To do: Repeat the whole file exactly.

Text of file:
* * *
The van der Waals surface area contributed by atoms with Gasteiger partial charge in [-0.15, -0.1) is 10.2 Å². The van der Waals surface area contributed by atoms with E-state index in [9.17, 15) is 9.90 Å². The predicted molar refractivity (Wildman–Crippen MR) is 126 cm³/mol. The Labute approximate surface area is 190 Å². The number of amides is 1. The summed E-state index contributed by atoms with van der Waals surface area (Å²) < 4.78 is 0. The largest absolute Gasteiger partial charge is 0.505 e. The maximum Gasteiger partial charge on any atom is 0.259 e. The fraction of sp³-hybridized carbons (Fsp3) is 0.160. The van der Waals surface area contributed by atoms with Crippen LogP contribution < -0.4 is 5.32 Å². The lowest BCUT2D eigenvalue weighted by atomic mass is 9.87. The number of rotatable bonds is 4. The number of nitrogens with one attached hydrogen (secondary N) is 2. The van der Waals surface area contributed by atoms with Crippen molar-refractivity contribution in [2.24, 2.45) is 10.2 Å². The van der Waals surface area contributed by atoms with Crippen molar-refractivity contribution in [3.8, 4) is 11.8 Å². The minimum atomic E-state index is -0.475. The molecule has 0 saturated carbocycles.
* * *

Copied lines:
The van der Waals surface area contributed by atoms with Gasteiger partial charge in [-0.15, -0.1) is 10.2 Å². The van der Waals surface area contributed by atoms with E-state index in [9.17, 15) is 9.90 Å². The predicted molar refractivity (Wildman–Crippen MR) is 126 cm³/mol. The Labute approximate surface area is 190 Å². The number of amides is 1. The summed E-state index contributed by atoms with van der Waals surface area (Å²) < 4.78 is 0. The largest absolute Gasteiger partial charge is 0.505 e. The maximum Gasteiger partial charge on any atom is 0.259 e. The fraction of sp³-hybridized carbons (Fsp3) is 0.160. The van der Waals surface area contributed by atoms with Crippen LogP contribution < -0.4 is 5.32 Å². The lowest BCUT2D eigenvalue weighted by atomic mass is 9.87. The number of rotatable bonds is 4. The number of nitrogens with one attached hydrogen (secondary N) is 2. The van der Waals surface area contributed by atoms with Crippen molar-refractivity contribution in [2.24, 2.45) is 10.2 Å². The van der Waals surface area contributed by atoms with Crippen molar-refractivity contribution in [3.8, 4) is 11.8 Å². The minimum atomic E-state index is -0.475. The molecule has 0 saturated carbocycles.